Terrill Cosgray, executive director of the Kelley Direct program, says there are differences in the types of students who opt for an online MBA in place of a full-time program. "Our online program is less well-suited for someone who wants to do a really dramatic career shift, especially someone who’s pretty junior in their career," Cosgray says. "In the past, we’ve found that most students are staying within their own company. Their intent in pursuing the MBA is a little bit different."
Similar types of students will be drawn to the MBA@UNC program. The Kenan-Flagler dean, Jim Dean, says students suited for an online MBA might enter the program because they have received a promotion but feel that their skills are being stretched. Others may want to move from the technical side of their industry to a managerial role.
"The full-time MBA program is really designed to help people move into different careers," Dean says. "That’s not really the case with the MBA@UNC program. We’re not providing anywhere near the same kind of career-services format that we do at the full-time program."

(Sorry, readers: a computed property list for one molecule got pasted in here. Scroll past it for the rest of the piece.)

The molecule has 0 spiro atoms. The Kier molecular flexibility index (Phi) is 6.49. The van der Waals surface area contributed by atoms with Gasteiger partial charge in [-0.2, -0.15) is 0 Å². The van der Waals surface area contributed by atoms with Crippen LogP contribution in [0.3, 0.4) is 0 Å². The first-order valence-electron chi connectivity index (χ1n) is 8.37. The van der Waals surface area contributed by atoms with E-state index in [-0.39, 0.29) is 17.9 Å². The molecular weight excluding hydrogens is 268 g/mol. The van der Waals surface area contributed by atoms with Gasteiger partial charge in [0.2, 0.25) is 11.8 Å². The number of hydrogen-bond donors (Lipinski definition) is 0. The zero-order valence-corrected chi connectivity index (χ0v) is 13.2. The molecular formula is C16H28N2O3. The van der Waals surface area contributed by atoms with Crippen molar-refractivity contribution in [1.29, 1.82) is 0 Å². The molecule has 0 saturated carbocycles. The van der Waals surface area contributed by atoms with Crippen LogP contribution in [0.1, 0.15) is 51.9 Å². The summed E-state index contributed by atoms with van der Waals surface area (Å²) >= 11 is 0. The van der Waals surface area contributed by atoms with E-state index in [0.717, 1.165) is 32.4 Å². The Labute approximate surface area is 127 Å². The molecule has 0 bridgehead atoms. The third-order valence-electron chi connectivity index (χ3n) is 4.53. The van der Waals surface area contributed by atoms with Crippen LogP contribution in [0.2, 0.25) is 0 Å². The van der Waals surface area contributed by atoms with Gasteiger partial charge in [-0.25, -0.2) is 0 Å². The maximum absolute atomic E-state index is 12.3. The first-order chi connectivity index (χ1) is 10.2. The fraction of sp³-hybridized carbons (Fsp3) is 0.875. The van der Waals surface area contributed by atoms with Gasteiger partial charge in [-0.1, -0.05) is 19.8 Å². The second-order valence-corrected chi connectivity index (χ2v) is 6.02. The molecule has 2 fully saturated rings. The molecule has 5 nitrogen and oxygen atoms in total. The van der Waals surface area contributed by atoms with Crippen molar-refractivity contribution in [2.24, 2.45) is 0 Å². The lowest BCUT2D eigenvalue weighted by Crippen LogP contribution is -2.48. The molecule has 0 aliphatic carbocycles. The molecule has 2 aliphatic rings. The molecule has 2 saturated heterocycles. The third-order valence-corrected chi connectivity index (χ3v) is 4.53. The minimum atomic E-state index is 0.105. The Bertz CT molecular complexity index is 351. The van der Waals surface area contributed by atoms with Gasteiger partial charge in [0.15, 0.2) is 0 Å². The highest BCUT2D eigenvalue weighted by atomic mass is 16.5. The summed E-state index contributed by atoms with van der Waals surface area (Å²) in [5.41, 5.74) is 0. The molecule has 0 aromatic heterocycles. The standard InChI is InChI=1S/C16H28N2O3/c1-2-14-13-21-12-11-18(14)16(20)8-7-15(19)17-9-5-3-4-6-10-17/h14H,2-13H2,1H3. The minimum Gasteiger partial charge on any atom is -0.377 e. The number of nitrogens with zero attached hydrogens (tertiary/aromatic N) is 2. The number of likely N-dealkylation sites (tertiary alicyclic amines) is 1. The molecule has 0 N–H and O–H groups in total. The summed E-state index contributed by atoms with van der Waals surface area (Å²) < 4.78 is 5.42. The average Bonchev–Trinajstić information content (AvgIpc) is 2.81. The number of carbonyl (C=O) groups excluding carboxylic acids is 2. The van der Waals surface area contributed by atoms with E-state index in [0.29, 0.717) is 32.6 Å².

Self-selection isn’t the only reason starting salaries for online MBA students are lower than those of their full-time MBA counterparts.
Even though grads of both MBA@UNC and Kelley Direct receive the same diplomas as other MBA graduates, the online nature of the program is usually apparent from a glance at a candidate’s résumé, or becomes so during the interview. Some employers continue to value the full-time programs for the classroom experience they provide, says Elissa Sangster, executive director of the Forté Foundation, which provides support services for women considering business careers.
Kristina Liphardt, an MBA recruiting leader for Ernst & Young, which hires a lot of Kelley MBA graduates, says online MBA grads have to juggle both work and school and may have better time-management skills as a result. But Ernst & Young also looks at other valuable experiences that students may gain in a full-time program.
"The one thing they may have had more of an opportunity for is the teamwork aspect because it is a big part of the full-time program," Liphardt says. "That’s a critical experience and skill set that we look for."
Still, there are students for whom an online MBA is both the only choice and the best choice, notwithstanding the lack of classroom experiences, recruiters’ preference for full-time MBA graduates, and lower starting salaries.
Rajiv Sridhar enrolled in MBA@UNC to get an MBA from a top-tier school while keeping his job as a technology consultant with Tata Consultancy Services (TCS) in South Florida, where his wife also works. Sridhar says the experience of getting an MBA online more closely matches his work experience than a full-time program would.
"We argue online. We compromise, too, online," he says of his classmates, with whom he has become close since classes started in July. "In my line of work, I do all of this on a day-to-day basis."